Selena Paskalidis (BComm, 2009) helps content creators distribute with her company dotStudioPro
When I chose UNBC, I hoped my degree would help me go places, but I never dreamed I’d end up here. I studied marketing and international business before the world had any idea how it would embrace digital alternatives to our way of life. Now I’m a co-founder, co-owner and the chief financial officer of a tech firm that’s leading the way in content streaming. It’s a job I couldn’t have made up when I took my first steps on campus as a UNBC student.
Before starting my company, I worked in long-form drama and television. Production companies then were figuring out how to “go digital.” Digital was so new it was only taking hold in music where people were holding seminars about how iTunes would disrupt the way people interacted with music. The company I worked for tasked me with a mission: find out more about this trend.
It was 2009. I was working on an MTV series about 20-something-year-olds in Whistler. A revolutionary show for its time. New sponsorship deals were popping up for MTV’s online content and I realized that’s where the audience was. We were still shooting on tapes at the time, but the writing was on the wall. Digital technology was democratizing the way we made content.
From MTV, I went on to develop digital strategies for shows airing on the Food Network, History Channel and Discovery. I learned to build content that engaged audiences on interactive websites and mobile apps. It was my first foray into merging two industries: tech and entertainment. I was in the thick of things when content owners were just gaining direct access to their audiences. And we were successful. An app I produced for a show called Eat St. had the most downloads in two weeks and held the #1 spot for lifestyle apps in the U.S. and Canada even longer.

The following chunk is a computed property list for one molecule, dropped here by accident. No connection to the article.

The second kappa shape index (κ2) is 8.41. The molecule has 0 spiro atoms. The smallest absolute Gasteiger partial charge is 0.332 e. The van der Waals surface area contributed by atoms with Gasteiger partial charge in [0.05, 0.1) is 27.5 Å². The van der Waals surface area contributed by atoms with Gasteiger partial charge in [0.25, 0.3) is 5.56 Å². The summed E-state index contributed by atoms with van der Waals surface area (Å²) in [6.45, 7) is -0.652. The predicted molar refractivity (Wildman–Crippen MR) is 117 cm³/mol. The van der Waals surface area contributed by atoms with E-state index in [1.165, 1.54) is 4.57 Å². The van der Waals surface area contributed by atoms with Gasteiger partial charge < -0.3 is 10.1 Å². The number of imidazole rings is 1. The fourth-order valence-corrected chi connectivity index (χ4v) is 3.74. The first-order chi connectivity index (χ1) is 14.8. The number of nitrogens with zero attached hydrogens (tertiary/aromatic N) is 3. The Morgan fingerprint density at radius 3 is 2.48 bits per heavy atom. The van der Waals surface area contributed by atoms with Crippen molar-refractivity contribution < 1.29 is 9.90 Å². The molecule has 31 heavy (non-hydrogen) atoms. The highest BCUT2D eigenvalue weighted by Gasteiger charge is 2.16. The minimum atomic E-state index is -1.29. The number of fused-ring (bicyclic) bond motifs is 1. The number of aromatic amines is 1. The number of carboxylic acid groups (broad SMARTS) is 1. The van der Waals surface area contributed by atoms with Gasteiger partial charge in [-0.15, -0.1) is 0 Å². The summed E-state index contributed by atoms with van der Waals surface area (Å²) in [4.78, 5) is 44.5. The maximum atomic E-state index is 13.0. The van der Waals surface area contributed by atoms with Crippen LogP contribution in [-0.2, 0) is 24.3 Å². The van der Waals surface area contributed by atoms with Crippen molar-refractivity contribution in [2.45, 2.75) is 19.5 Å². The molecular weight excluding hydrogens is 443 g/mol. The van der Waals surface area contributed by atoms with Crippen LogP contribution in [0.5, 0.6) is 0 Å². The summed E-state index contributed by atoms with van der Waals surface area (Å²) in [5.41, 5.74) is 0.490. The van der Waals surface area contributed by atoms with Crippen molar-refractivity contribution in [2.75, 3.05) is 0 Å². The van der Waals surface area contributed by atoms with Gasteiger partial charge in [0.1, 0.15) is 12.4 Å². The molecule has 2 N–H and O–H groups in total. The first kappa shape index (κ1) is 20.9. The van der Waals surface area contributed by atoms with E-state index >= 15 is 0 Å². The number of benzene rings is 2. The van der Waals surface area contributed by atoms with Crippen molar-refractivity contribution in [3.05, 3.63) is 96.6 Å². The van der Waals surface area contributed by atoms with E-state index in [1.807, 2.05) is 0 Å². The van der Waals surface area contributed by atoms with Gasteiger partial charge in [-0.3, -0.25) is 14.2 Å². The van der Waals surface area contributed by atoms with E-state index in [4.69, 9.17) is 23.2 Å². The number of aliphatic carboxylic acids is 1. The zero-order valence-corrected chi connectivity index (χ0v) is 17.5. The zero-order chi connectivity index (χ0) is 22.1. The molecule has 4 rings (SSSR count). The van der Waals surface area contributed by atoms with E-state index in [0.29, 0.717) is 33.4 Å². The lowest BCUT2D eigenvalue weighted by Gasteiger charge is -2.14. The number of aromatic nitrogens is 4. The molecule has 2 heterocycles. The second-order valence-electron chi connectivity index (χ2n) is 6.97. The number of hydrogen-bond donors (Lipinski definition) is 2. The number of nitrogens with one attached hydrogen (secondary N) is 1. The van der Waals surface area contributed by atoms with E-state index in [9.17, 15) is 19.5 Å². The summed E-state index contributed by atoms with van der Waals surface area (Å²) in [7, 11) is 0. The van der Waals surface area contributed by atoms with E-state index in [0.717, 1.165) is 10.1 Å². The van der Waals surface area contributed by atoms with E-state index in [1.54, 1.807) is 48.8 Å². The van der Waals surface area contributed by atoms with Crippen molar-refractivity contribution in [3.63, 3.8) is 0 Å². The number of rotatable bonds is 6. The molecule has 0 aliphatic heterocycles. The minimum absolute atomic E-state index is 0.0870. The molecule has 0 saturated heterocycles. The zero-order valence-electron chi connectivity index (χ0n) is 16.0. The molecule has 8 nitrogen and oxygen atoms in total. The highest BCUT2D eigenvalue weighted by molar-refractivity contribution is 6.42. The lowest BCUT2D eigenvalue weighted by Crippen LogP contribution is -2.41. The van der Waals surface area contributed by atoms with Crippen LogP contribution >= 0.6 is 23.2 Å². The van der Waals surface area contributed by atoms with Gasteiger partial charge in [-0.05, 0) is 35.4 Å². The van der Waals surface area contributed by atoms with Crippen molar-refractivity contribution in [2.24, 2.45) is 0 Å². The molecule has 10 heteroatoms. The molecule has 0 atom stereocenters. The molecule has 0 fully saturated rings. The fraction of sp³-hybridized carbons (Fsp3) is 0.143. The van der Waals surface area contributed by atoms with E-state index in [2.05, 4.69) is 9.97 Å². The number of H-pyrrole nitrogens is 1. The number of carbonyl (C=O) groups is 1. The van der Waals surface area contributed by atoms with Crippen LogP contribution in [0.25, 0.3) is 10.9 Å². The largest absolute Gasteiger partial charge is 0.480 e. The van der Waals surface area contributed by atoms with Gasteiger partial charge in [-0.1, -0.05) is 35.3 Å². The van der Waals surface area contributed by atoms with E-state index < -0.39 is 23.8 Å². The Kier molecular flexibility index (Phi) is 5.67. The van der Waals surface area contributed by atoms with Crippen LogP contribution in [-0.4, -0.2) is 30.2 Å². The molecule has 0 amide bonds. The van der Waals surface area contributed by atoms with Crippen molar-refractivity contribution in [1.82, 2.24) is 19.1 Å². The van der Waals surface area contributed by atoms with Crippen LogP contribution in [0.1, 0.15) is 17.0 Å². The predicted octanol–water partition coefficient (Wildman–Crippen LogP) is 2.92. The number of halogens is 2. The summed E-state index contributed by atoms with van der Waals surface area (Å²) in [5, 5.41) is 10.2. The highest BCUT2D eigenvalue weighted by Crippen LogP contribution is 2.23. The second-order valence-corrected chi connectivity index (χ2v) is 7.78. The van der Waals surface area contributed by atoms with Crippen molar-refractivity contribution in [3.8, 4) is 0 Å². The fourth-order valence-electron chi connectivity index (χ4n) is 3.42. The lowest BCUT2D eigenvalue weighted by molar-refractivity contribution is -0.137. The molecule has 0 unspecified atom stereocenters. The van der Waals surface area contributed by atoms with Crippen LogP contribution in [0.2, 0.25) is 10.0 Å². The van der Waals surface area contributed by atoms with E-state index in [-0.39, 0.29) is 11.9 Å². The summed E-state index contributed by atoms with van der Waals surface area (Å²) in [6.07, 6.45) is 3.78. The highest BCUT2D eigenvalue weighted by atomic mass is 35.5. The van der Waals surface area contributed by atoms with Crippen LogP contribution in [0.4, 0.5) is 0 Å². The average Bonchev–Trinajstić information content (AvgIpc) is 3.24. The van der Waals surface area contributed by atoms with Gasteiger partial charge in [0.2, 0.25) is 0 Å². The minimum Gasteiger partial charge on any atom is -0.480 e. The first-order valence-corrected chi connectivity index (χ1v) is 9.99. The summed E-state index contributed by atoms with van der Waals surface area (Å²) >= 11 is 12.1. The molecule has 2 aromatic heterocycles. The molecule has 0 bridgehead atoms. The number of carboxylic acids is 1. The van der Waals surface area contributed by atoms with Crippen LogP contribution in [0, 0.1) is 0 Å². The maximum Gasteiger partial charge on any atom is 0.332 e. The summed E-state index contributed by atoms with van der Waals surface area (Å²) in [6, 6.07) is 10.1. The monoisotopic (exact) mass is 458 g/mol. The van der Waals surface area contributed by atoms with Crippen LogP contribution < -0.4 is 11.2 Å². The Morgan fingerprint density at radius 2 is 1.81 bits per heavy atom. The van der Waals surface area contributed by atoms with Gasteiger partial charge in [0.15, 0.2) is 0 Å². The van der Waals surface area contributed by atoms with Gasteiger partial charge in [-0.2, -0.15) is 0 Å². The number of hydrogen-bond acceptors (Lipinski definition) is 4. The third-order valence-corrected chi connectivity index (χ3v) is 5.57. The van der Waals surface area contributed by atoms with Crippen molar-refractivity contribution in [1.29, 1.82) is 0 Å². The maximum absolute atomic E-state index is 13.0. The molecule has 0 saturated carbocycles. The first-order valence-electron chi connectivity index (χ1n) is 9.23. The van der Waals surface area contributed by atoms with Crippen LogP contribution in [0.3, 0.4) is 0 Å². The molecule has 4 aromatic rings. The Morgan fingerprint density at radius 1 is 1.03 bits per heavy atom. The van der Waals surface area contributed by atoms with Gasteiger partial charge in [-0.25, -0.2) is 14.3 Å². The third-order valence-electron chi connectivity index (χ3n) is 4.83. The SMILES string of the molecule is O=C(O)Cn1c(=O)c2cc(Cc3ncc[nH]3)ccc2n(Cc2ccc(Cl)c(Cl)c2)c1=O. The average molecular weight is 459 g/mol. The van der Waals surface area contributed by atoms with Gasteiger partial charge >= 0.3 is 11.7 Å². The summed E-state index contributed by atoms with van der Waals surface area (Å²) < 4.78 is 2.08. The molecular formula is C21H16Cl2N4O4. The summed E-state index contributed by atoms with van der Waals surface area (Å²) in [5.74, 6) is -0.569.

I was also producing my own content and wanted to take control of distribution and understand how audiences were consuming my films. The frustrating reality then was that there were so many gatekeepers. When YouTube exploded, it was game-changing, but YouTube had creators give their content over to the platform.
In 2011, I met some like-minded people who also wanted to democratize streaming—to marry content with content producers’ branding. That year, with my new partners Joe Pascual and Phoenix Gonzalez, I co-founded dotstudioPRO in Vancouver.
Our company allows content owners to manage, distribute and monetize their content through applications like Roku, AppleTV and Google Play. Users can also syndicate their content to digital network providers like PlutoTV and Xumo. Put simply, our platform gives people the opportunity to launch their own Netflix and send their content to branded networks. We make it easy and affordable to deliver content to the consumer.
I’m proud of what we’ve built. DotstudioPRO helps clients reach more viewers and turn a profit faster. We’re efficient and use the best tech. Our software vastly reduces the cost of launching and helps our clients, which include the Minnesota Vikings, Laugh Out Loud and American Beauty Star, to manage different distribution points and monetization opportunities. As CFO, I’m also excited about what we’re doing with standardized reporting, which might sound boring, but it’s important as we focus on creating a deeper level of customer engagement with the content and each other, rather than just being the next Hulu or Netflix.
Ten years ago, it was about the bandwidth and streaming content seamlessly. Now, more streaming services. The marketplace is so complex and flooded with content. We’re challenged to get those streaming services discovered and help them stand out.
Looking forward, at dotstudioPRO, our focus is to make sure viewers find our clients’ content. We’re doing this by using our system to pass on enriched meta data to the platforms people are using. It’s basically search engine optimization for content streaming—and we’re paving the way.
As a student, I never guessed I would end up in entertainment, nor did I think that I would own and operate a technology company. But the education I received from UNBC has been the foundation for building a small start-up of three people into a 15+ company, and we’re growing.